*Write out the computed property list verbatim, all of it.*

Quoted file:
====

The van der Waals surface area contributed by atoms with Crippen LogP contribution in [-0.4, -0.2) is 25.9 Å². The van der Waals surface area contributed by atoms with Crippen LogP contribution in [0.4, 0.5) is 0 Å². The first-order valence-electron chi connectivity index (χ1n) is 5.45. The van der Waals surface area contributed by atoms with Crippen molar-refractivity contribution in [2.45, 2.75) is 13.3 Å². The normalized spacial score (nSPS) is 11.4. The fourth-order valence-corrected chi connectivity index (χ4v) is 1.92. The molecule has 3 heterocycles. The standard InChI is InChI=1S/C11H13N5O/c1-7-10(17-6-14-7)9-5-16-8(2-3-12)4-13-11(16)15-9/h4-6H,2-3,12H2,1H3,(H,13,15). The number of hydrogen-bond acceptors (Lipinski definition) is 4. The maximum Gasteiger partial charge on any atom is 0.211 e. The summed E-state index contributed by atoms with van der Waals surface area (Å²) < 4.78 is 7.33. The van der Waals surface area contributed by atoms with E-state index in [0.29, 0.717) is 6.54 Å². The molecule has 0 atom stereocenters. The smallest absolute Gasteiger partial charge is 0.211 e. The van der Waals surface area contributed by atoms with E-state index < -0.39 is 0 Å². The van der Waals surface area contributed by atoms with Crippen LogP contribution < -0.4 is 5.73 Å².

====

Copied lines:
The van der Waals surface area contributed by atoms with Crippen LogP contribution in [-0.4, -0.2) is 25.9 Å². The van der Waals surface area contributed by atoms with Crippen LogP contribution in [0.4, 0.5) is 0 Å². The first-order valence-electron chi connectivity index (χ1n) is 5.45. The van der Waals surface area contributed by atoms with Crippen molar-refractivity contribution in [2.45, 2.75) is 13.3 Å². The normalized spacial score (nSPS) is 11.4. The fourth-order valence-corrected chi connectivity index (χ4v) is 1.92. The molecule has 3 heterocycles. The standard InChI is InChI=1S/C11H13N5O/c1-7-10(17-6-14-7)9-5-16-8(2-3-12)4-13-11(16)15-9/h4-6H,2-3,12H2,1H3,(H,13,15). The number of hydrogen-bond acceptors (Lipinski definition) is 4. The maximum Gasteiger partial charge on any atom is 0.211 e. The summed E-state index contributed by atoms with van der Waals surface area (Å²) < 4.78 is 7.33. The van der Waals surface area contributed by atoms with E-state index in [0.29, 0.717) is 6.54 Å². The molecule has 0 atom stereocenters. The smallest absolute Gasteiger partial charge is 0.211 e. The van der Waals surface area contributed by atoms with E-state index < -0.39 is 0 Å². The van der Waals surface area contributed by atoms with Crippen LogP contribution < -0.4 is 5.73 Å².